The Mnangagwa regime responds to protests with violence and the arrests of activists and journalists. A call for solidarity with those fighting for social justice has gained the support of many.
With hyperinflation, mass unemployment and increasing violence under the guise of corona lockdown policies, many Zimbabweans now say: enough is enough. The Mnangagwa government, welcomed after the fall of Robert Mugabe in November 2017 as a new promise for the country, has now lost its credibility. Emmerson Mnangagwa behaves like a re-enactment of his predecessor - some say he is even worse.
In times of corona and with a deep understanding of the Zimbabwean police and army's ability to brutally oppress any protest, the people's anger and their calls for change manifested themselves in subdued and peaceful ways. Still, it was countered by a violent security clampdown and arrests. A day after her nomination for the 2020 international Booker Prize was announced, writer and filmmaker Tsitsi Dangarembga got detained after she walked the Bulawayo streets with a banner. She was released on bail after two days but journalist Hopewell Chi'nono, once a staunch supporter of Mnangagwa, is still behind bars.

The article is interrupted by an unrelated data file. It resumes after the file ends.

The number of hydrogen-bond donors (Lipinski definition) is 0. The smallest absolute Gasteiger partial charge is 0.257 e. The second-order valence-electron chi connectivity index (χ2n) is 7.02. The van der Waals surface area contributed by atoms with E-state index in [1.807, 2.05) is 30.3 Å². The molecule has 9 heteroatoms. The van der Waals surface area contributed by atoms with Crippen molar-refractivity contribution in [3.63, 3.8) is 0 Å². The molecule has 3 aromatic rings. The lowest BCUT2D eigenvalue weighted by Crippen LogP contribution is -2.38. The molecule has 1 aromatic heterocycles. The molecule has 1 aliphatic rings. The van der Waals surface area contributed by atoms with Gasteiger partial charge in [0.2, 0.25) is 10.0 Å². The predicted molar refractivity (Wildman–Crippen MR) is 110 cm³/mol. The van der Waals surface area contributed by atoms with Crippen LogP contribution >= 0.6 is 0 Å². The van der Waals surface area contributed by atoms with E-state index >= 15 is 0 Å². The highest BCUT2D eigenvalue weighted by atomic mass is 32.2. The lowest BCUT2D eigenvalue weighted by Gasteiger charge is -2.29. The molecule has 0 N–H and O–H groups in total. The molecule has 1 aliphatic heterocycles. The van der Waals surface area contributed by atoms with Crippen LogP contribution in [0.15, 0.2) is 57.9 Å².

On August 5, #ZimbabweanLivesMatter got momentum and went viral after South African hiphop sensation AKA announced to his more than 5 million followers on Twitter: 'I doubt if I will ever come to Zimbabwe until the people have freedom of speech and human rights.' His message was shared by half a million people. His fellow rap artists IceCube and Lecra, actress Thandie Newton as well as Pearl Thusi, who played the lead role in Netflix first ever African original Queen Sono, added their voices to the new solidarity movement.